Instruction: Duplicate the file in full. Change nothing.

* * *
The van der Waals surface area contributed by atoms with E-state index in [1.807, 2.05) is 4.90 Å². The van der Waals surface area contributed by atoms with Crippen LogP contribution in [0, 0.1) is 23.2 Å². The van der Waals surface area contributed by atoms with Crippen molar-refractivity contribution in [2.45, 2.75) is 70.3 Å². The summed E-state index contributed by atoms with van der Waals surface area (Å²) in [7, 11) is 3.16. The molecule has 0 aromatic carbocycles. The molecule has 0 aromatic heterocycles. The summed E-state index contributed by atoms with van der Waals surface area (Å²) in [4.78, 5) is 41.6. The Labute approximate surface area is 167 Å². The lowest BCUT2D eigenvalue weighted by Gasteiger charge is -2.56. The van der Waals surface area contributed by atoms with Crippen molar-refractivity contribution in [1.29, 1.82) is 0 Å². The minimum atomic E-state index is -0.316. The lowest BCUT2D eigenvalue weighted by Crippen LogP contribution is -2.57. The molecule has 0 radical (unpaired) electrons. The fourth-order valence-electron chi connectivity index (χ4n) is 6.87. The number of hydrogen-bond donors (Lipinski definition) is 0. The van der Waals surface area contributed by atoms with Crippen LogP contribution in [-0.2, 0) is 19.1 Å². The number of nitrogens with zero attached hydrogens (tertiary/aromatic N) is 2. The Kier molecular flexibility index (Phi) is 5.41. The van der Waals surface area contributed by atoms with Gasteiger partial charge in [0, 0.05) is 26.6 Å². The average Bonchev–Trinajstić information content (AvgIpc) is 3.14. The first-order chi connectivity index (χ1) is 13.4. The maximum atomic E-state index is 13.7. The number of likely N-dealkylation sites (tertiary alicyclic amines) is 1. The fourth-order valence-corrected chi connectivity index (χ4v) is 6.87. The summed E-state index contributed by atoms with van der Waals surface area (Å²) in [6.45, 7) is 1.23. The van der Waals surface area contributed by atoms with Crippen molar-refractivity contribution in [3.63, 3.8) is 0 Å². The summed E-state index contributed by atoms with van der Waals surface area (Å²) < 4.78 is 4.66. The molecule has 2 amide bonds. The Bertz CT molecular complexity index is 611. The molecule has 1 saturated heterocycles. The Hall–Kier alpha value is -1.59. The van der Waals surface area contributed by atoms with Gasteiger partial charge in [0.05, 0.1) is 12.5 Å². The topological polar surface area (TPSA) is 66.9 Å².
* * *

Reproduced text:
The van der Waals surface area contributed by atoms with E-state index in [1.807, 2.05) is 4.90 Å². The van der Waals surface area contributed by atoms with Crippen LogP contribution in [0, 0.1) is 23.2 Å². The van der Waals surface area contributed by atoms with Crippen molar-refractivity contribution in [2.45, 2.75) is 70.3 Å². The summed E-state index contributed by atoms with van der Waals surface area (Å²) in [7, 11) is 3.16. The molecule has 0 aromatic carbocycles. The molecule has 0 aromatic heterocycles. The summed E-state index contributed by atoms with van der Waals surface area (Å²) in [4.78, 5) is 41.6. The Labute approximate surface area is 167 Å². The lowest BCUT2D eigenvalue weighted by Gasteiger charge is -2.56. The van der Waals surface area contributed by atoms with Crippen molar-refractivity contribution in [1.29, 1.82) is 0 Å². The minimum atomic E-state index is -0.316. The lowest BCUT2D eigenvalue weighted by Crippen LogP contribution is -2.57. The molecule has 0 radical (unpaired) electrons. The fourth-order valence-electron chi connectivity index (χ4n) is 6.87. The number of hydrogen-bond donors (Lipinski definition) is 0. The van der Waals surface area contributed by atoms with Crippen LogP contribution in [-0.2, 0) is 19.1 Å². The number of nitrogens with zero attached hydrogens (tertiary/aromatic N) is 2. The Kier molecular flexibility index (Phi) is 5.41. The van der Waals surface area contributed by atoms with Gasteiger partial charge in [0, 0.05) is 26.6 Å². The average Bonchev–Trinajstić information content (AvgIpc) is 3.14. The first-order chi connectivity index (χ1) is 13.4. The maximum atomic E-state index is 13.7. The number of likely N-dealkylation sites (tertiary alicyclic amines) is 1. The fourth-order valence-corrected chi connectivity index (χ4v) is 6.87. The summed E-state index contributed by atoms with van der Waals surface area (Å²) in [6.45, 7) is 1.23. The van der Waals surface area contributed by atoms with Crippen molar-refractivity contribution in [3.63, 3.8) is 0 Å². The summed E-state index contributed by atoms with van der Waals surface area (Å²) < 4.78 is 4.66. The molecule has 2 amide bonds. The Bertz CT molecular complexity index is 611. The molecule has 1 saturated heterocycles. The Hall–Kier alpha value is -1.59. The van der Waals surface area contributed by atoms with Gasteiger partial charge in [0.05, 0.1) is 12.5 Å². The topological polar surface area (TPSA) is 66.9 Å².